Sophia Terazawa


             Somewhere nearby a frog
             begs a snake.
             —Yusef Komunyakaa, “Monsoon Season”

A fog had draped her hair
around the Chase Tower in Dallas
the morning you returned.

                            Was it twenty years or more
                            since we last spoke?

Our orange tree had died
then came anew the night that Bowie
dropped Blackstar behind.

                             Remember how your stillbirth felt
                             a rhythm in its passing.

Somewhere nearby a boy
prays a flood.

Somewhere nearby a thigh
parts a knife.

I had flinched.

In the bedroom you protected
me from racial epithets like _____,
___________ and _________.

Broke our vows,

made moonlight out of panting,
licked our roses in the jungle

you had called me yours.

                             Nearby unmarried
                             stags in hunting

stop to look.



               They are dumping animal blood into the sea
               to bring up the sharks.
               —Adrienne Rich, “Waking in the Dark”

Harbinger of blue jays
                              bathing at the crack of spring,

              windows open to a world unknown—
              man smoking his cigarette below
                      a furnace
                           out-of-service since
                           the revolution failed us.
                                     Please send

Help. The capital
                      is shutting down for good—

Hub of human nature.
Hub of ordinance

                      stopping all communication—
                      nobody gets in, and nobody leaves.

         The post office in ruins
         carries cadence through our letters,
                                              most likely unanswered,
                 most likely used as kindling.

Hostile acts of silence,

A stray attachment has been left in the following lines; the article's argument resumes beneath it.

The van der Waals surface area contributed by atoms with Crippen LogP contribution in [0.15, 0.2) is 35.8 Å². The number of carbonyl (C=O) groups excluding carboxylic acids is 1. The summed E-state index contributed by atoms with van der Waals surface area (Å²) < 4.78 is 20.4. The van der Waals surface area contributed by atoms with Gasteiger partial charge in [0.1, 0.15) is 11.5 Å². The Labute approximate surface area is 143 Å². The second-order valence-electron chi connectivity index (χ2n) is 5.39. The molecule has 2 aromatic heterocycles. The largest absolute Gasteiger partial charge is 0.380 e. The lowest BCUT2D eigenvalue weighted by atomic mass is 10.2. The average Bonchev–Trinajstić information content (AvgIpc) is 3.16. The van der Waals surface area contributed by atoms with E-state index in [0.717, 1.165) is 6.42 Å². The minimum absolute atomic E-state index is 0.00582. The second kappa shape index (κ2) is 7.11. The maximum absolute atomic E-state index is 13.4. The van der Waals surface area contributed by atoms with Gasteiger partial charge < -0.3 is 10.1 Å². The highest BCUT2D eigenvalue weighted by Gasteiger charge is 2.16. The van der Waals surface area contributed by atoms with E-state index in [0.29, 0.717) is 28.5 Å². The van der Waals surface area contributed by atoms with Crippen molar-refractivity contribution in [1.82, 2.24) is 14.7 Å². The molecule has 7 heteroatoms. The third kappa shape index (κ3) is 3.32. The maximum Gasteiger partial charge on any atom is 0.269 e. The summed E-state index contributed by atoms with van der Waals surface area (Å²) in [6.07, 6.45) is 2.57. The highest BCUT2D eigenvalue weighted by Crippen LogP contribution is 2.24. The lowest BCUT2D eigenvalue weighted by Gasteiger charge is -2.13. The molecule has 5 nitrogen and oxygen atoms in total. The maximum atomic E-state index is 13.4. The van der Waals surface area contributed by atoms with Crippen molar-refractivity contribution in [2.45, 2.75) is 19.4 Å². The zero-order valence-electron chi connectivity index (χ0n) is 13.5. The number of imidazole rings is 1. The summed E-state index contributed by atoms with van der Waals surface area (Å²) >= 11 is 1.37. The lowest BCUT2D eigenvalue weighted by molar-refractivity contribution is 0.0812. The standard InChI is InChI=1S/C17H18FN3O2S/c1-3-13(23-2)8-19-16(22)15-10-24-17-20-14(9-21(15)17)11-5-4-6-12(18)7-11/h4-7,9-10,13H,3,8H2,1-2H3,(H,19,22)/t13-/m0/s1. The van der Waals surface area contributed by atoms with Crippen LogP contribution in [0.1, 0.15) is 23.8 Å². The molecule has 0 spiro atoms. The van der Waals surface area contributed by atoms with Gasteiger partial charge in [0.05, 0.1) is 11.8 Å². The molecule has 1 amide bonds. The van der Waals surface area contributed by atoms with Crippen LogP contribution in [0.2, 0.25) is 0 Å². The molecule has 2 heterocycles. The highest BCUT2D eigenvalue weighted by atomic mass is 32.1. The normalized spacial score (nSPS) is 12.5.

city after city after city—
             this montage
                     our only message out of

Here.   To utter like the willows
             among lifeboats, among thieves,

Heavy bursts of flight,
Heavy jewels crown Orion’s belt
Hanging in a northern sky
                     that we may never reach

                     is prelude at the helm
                     or something weaker than ourselves.

                     In Houston I cup lilies in the water,
                     dip my toes entwined with plastic ties,
                     forget about the blue jays bathing every spring.

                     In New York pit bulls bare their teeth.

                     I comb my dreams in search of tangerines,
                     but find, instead, pale faces stop and frisk
                     the passengers beside me on their way to work.

Who can cry out.
Who can deny.
Who keeps dumping blood into the sea.

                        Across the North Pacific, women gather
                        on the edge of coasts; these would-be pelicans
                        are dropping from their sea cliffs in the thousands.

                        In New Orleans willows cease to chant.

                        After Katrina, Senate, Nation, Trump,
                        I witness the night. Witness the waking


this was supposed to hurt. I mean,

remember what we carried over
from war into these bones, silver stones

or swallows who swoop for cover, here,
this flesh, a waiting room for sonnets

open-winged.   Metal loses luster
when it sings.   The table, just a bulb

upon a body, is just the light
within its eardrum fading, rather,

legs that hold the woman up tonight,
a flicker, no, the motor speeding

through it like a carpenter who sands
the forest down until we both see

its blackened gums, the saplings who claim
space among a mountain’s scale.   Some call

this mother nature as they stumble
up her spine but never reach asylum.

Will you wait for me there, too, my love?
I’m tired and may never make the climb.

My knees are conifers.   They murmur,
only witnessing the other fall:

Some call this machine buffalo,
poke her belly with a stick, wonder,

quietly, if this beast was pregnant
when they shot her down this morning, or,

maybe she was lost already, so
maybe she was blinded, and no one

chose to stun her, rather, make a point.
Instead, they build a room around her,

rest their guns outside it.  When she wakes,
two hundred women will be staring

at a swallow on the gurney, and she
will shield her eyes, ashamed of this bird

passing through her thighs, a bullet lodged
inside its throat.


Sophia Terazawa is the author of I AM NOT A WAR (Essay Press, 2016). Follow her here: